It occurred to me that my only option was to get up before the kids in the morning. My husband and I try to turn out the lights by 10:30 every night and get up at 5:30. Since I’m breastfeeding, that 7 hour span isn’t completely uninterrupted, but I do pretty well. I use whatever time I can scrounge in the morning to work on things for myself, and twice a week I actually leave the house from 6-8 to get work done at a coffee shop while my husband gets ready for work with the kids.

Make nap time about you. Most little ones take two naps a day. If you need a nap, take a nap. If you can manage, however, try to use this extra time to do something meaningful for you: read a book, do some yoga, or whip out your latest family history questions and get researching! This is especially the time to watch out for technology distractions. There are genuine times when you need to “do nothing,” but I find that most of the time, I feel more energized and motivated once I have made myself do something I love as opposed to wasted that time scrolling on Instagram.

Work out a flip-flop schedule with your partner. After I started having kids, I quickly noticed how easily my husband handled making time for himself. When he wasn’t at work, you could find him playing his guitar, honing his programming skills, practicing drums with his band, reading books, or fooling around with a woodworking project. I found myself getting really resentful. How could he not be exhausted and sacrificing all of himself at the altar of parenthood like I was? Then I realized that the problem was actually me, not him. I wanted him to be spending more time taking care of the house/family and me to be spending more time taking care of myself, but I wasn’t doing anything about it.

Doug and I implemented a schedule so that he gets two nights a week to do things for himself and so do I. One night of the week I go to a coffee shop to work on anything I prioritize: actual work, family history research, education, etc. The other night I go to a yin yoga class to de-stress, rejuvenate, and work on my flexibility. Our activities generally fall between 7-9 p.m., so it doesn’t interfere with breastfeeding, and we still have enough time to read and spend a little time with each other before our 10:30 bedtime. We have the remaining three evenings a week to be together as a family. It is honestly one of the greatest decisions we ever made as a couple.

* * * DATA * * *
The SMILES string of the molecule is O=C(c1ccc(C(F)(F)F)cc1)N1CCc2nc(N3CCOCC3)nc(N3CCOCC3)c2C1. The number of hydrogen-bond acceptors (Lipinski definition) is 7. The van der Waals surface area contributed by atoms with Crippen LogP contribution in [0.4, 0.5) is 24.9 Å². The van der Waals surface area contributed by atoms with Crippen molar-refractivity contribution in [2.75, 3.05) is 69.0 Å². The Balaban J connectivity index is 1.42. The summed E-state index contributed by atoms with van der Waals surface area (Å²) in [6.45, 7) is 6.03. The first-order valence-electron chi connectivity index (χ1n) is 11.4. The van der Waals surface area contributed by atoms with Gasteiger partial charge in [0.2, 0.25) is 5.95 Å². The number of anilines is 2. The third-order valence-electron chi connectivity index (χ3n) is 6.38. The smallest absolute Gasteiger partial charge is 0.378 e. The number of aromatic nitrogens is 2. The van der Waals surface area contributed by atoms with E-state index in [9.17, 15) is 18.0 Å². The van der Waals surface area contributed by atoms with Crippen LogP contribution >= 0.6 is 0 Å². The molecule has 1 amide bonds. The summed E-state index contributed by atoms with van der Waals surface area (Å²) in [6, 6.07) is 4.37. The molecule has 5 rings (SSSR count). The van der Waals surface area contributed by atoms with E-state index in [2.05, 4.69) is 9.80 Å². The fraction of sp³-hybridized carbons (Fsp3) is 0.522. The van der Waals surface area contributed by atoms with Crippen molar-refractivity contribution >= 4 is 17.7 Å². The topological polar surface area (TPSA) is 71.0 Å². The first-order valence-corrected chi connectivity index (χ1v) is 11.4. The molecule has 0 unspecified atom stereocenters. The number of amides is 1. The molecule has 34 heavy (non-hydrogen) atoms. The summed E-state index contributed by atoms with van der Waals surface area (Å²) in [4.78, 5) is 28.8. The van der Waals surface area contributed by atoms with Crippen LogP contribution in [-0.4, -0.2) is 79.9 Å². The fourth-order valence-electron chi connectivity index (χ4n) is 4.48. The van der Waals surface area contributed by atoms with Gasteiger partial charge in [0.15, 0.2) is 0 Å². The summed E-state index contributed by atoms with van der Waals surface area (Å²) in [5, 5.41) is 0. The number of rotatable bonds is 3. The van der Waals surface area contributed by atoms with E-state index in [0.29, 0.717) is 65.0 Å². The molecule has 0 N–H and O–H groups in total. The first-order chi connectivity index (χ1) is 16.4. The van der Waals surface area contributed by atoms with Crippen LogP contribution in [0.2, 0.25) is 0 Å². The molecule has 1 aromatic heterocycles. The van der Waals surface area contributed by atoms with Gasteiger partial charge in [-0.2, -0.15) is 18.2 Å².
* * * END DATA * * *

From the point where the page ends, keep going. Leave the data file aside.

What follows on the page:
Simplify whatever you can. If you can take some of the guesswork out of your daily routine and minimize the distractions, you’ll have more time for the things you want to do. Houses that have less “stuff” in them are easier to keep clean. Laundry is easier to manage when you have less clothing. Setting up “systems” for any of the tasks in your daily/weekly routine will help you spend less time thinking about them and free up a few minutes here and there that will accumulate over time.

Get moving. It might seem counterintuitive to “waste” your limited free time exercising if you are looking to make time for family history research or other hobbies, but I have found that when I make time for exercise, I am more focused, more energetic, and more likely stick to a routine. Exercising reminds my body and mind that I am important and don’t just exist to care for other people.

I think that taking time for yourself is not only important for your own happiness. It’s easy to think that if we pour ourselves into our kids, we are teaching them that they are important, but really, if you think about it, our actions show that it’s more important to take care of others and neglect yourself. If you want kids who value themselves, value yourself. If you want kids that go after their dreams, go after your own.

You can do this! How do you make time for yourself? Share the ways you carve out time for your passions in comments.